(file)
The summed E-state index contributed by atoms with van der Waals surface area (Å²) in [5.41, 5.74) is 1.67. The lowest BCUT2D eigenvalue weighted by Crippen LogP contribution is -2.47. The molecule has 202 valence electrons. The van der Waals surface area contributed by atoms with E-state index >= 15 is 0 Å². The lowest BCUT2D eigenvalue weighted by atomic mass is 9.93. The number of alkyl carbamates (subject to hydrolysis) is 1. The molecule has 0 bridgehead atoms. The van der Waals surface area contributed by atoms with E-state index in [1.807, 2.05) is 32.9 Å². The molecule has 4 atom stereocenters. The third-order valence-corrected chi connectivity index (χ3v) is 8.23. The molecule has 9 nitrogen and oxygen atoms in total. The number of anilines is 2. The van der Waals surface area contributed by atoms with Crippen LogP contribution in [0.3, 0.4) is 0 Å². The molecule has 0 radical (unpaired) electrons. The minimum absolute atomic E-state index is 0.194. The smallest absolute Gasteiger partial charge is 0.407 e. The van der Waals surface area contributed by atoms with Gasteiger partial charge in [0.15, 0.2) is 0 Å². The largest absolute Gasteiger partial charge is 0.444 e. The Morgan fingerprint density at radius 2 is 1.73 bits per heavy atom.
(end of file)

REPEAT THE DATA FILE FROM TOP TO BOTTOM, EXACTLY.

The summed E-state index contributed by atoms with van der Waals surface area (Å²) in [5.41, 5.74) is 1.67. The lowest BCUT2D eigenvalue weighted by Crippen LogP contribution is -2.47. The molecule has 202 valence electrons. The van der Waals surface area contributed by atoms with E-state index >= 15 is 0 Å². The lowest BCUT2D eigenvalue weighted by atomic mass is 9.93. The number of alkyl carbamates (subject to hydrolysis) is 1. The molecule has 0 bridgehead atoms. The van der Waals surface area contributed by atoms with E-state index in [1.807, 2.05) is 32.9 Å². The molecule has 4 atom stereocenters. The third-order valence-corrected chi connectivity index (χ3v) is 8.23. The molecule has 9 nitrogen and oxygen atoms in total. The number of anilines is 2. The van der Waals surface area contributed by atoms with Crippen LogP contribution in [0.3, 0.4) is 0 Å². The molecule has 0 radical (unpaired) electrons. The minimum absolute atomic E-state index is 0.194. The smallest absolute Gasteiger partial charge is 0.407 e. The van der Waals surface area contributed by atoms with Gasteiger partial charge in [0.15, 0.2) is 0 Å². The largest absolute Gasteiger partial charge is 0.444 e. The Morgan fingerprint density at radius 2 is 1.73 bits per heavy atom.